Built in

There’s a pair of kids in my neighborhood I probably wouldn’t recognize without their bike helmets.  Whenever I see them they’re on wheels – scooters, bikes, skateboards, Ripstiks.

There’s a pattern in the way they use the equipment at hand.  When it’s new or recently borrowed, they ride it around in front of their houses, getting acquainted with it and its basic functionality.  Then they ride to the end of the street and back a bunch of times.

Once they’ve got the hang of transport, they start looking for other ways to use their wheels.  One day I walked by and one of them was balanced on his scooter handlebars in a plank position, angled such that the scooter was still able to move without tipping over.  Another day there was a pile of loose stone in the street for a construction event and they were out on their bikes experimenting with the speed and rider position required to skim up and over the pile without getting lodged in the top layer of stone.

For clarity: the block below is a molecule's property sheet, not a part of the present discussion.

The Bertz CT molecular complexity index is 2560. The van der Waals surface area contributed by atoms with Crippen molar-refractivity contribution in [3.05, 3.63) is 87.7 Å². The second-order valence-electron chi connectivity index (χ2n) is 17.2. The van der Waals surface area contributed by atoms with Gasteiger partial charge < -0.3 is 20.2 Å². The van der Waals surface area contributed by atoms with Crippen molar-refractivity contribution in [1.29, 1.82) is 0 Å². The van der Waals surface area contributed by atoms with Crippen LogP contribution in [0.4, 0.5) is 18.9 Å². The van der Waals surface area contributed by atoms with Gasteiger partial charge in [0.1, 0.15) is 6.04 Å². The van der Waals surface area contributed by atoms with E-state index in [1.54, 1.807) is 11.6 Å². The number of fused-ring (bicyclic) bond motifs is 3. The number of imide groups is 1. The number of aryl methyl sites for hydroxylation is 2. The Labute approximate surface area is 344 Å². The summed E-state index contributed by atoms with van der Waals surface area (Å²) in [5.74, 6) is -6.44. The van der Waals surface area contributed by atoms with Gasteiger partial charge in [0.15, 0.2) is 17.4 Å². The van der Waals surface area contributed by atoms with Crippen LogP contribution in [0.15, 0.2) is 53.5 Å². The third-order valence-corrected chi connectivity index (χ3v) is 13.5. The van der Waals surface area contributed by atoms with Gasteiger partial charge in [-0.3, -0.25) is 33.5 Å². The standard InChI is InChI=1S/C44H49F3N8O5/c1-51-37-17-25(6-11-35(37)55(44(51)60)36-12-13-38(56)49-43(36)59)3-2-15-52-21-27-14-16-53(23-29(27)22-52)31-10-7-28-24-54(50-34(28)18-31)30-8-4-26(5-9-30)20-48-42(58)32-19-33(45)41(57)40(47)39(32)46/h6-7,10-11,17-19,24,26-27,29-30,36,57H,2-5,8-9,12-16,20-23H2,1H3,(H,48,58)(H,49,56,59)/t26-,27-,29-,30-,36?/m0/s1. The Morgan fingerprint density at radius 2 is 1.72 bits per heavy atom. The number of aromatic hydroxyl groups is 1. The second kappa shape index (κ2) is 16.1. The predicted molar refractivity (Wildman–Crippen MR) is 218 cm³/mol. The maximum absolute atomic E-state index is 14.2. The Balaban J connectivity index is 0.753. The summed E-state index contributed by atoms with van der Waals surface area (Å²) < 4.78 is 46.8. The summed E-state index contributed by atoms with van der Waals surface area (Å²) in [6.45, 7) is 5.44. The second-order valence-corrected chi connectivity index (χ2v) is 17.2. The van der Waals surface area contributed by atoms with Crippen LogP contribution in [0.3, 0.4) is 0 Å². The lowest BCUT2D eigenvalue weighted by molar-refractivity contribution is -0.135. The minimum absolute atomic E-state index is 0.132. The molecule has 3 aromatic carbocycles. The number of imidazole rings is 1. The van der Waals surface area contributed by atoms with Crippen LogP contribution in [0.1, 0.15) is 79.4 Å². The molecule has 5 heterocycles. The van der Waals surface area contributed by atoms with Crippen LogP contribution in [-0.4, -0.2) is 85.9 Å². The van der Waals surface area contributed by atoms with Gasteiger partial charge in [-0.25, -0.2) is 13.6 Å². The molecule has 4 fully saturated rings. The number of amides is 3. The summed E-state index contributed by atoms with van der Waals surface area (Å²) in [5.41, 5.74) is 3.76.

No one tells these kids to be creative, to challenge themselves. They just do it.  It’s built in, this drive to raise the level of one’s craft.  It’s expressed differently in different people – might be drawing, talking, writing, building, organizing, inventing, snowboarding, researching, cooking – but it’s a built-in feature.  A tremendously valuable and potent feature that’s often overlooked and undermined in the name of education.

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